US to Make Missile Parts Banned by Treaty Trump Suspended

Just over a month after the US suspending cooperation with the Intermediate Nuclear Forces (INF) Treaty, the Pentagon has issued a statement saying they intend to begin making and testing parts for missiles that would explicitly violate that treaty.

The 1987 INF Treaty forbade the US and Russia from having any nuclear-capable missiles with a range over 500 km but under 5,500 km. The US disavowed the treaty in February, claiming a Russian missile technically violated the INF. This began a six-month process of the US withdrawing from the treaty outright.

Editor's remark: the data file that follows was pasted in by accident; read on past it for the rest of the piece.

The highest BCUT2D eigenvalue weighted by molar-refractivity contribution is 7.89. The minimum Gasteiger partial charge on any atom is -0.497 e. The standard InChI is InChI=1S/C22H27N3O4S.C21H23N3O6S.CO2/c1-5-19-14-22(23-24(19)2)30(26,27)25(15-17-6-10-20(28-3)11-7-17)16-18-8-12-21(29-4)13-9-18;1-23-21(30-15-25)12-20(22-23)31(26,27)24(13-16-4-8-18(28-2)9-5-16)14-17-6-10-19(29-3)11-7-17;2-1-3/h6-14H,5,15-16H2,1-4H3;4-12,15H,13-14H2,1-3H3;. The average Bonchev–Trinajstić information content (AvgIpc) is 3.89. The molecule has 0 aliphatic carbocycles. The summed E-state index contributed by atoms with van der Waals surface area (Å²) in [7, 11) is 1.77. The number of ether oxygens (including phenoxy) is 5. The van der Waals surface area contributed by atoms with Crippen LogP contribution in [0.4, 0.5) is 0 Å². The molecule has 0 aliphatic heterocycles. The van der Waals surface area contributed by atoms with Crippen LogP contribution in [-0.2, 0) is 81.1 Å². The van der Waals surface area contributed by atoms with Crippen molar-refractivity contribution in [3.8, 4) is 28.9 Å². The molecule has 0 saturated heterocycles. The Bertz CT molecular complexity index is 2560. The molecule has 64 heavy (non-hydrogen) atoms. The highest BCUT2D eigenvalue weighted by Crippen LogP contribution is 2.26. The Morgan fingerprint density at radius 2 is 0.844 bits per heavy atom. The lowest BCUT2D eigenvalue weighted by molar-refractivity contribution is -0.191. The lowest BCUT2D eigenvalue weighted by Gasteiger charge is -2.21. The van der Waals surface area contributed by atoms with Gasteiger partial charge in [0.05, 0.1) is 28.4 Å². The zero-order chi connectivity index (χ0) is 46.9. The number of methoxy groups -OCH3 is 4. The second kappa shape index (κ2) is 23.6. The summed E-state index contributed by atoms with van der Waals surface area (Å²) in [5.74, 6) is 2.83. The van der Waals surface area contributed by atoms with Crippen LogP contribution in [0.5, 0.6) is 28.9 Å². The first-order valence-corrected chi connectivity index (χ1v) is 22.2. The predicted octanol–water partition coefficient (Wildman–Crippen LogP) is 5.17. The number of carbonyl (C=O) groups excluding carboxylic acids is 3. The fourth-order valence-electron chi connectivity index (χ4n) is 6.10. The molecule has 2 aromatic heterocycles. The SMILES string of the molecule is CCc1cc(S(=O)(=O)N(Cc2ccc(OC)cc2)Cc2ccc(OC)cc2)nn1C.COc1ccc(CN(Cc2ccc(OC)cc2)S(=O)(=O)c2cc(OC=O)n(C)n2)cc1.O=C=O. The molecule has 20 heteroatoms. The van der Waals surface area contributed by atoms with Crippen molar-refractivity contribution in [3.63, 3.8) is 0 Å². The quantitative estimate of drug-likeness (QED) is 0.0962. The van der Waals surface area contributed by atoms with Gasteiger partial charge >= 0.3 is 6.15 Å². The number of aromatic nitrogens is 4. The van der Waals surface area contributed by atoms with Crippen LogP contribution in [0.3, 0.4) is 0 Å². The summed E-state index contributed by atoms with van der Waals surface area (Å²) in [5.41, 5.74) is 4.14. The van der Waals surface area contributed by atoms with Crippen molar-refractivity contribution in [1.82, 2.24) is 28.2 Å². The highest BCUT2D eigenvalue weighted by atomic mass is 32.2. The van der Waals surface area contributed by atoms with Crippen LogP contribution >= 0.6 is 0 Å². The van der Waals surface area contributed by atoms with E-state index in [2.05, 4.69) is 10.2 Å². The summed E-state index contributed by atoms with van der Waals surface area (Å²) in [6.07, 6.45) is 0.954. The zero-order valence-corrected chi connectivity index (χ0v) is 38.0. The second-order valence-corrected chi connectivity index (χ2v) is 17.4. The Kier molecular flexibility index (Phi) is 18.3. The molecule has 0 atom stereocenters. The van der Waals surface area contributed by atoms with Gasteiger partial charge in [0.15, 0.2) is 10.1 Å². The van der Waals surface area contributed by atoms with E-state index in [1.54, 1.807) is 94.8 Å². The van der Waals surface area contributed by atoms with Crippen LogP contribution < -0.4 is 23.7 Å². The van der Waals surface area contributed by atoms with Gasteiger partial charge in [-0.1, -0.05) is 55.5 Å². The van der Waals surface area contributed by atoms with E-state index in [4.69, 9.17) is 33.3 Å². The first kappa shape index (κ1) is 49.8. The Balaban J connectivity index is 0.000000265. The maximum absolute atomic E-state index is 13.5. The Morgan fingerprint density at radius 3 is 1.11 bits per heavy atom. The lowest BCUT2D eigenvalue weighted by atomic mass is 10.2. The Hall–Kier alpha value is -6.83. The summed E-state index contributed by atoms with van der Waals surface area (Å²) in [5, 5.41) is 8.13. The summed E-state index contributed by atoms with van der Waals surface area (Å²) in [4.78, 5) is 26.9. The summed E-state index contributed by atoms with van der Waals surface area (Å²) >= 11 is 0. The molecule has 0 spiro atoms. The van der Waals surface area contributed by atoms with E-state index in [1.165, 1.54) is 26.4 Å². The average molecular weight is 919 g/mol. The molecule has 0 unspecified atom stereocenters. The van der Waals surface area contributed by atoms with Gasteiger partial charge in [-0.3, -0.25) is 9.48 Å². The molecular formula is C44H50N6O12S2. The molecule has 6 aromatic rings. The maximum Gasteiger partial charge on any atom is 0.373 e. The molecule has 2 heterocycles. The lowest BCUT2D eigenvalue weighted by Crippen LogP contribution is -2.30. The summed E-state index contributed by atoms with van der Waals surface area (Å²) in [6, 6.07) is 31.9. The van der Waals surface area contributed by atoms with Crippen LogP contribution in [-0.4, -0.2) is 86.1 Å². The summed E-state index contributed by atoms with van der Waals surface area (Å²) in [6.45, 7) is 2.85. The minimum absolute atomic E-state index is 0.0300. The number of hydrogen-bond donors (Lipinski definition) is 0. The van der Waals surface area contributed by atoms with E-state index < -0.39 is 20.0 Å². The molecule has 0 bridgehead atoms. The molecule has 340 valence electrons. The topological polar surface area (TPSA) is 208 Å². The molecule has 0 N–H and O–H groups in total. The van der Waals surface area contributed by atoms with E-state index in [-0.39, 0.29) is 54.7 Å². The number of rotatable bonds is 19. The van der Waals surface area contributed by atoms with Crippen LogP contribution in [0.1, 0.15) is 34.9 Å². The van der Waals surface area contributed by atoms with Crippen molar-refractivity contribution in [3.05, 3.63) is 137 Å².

The Pentagon statement confirmed that the US has been researching a missile that would violate the INF since 2017. They admitted the actions they are now taking would’ve been “inconsistent with our obligations under the treaty.”

Indications are that the US is going to make parts and test them for the rest of the six-month process of withdrawing from the treaty. The Pentagon says they want development to be reversible just in case the INF does remain intact. Failing that, the US will be well on its way to making such missiles.

Author: Jason Ditz

Jason Ditz is Senior Editor for He has 20 years of experience in foreign policy research and his work has appeared in The American Conservative, Responsible Statecraft, Forbes, Toronto Star, Minneapolis Star-Tribune, Providence Journal, Washington Times, and the Detroit Free Press.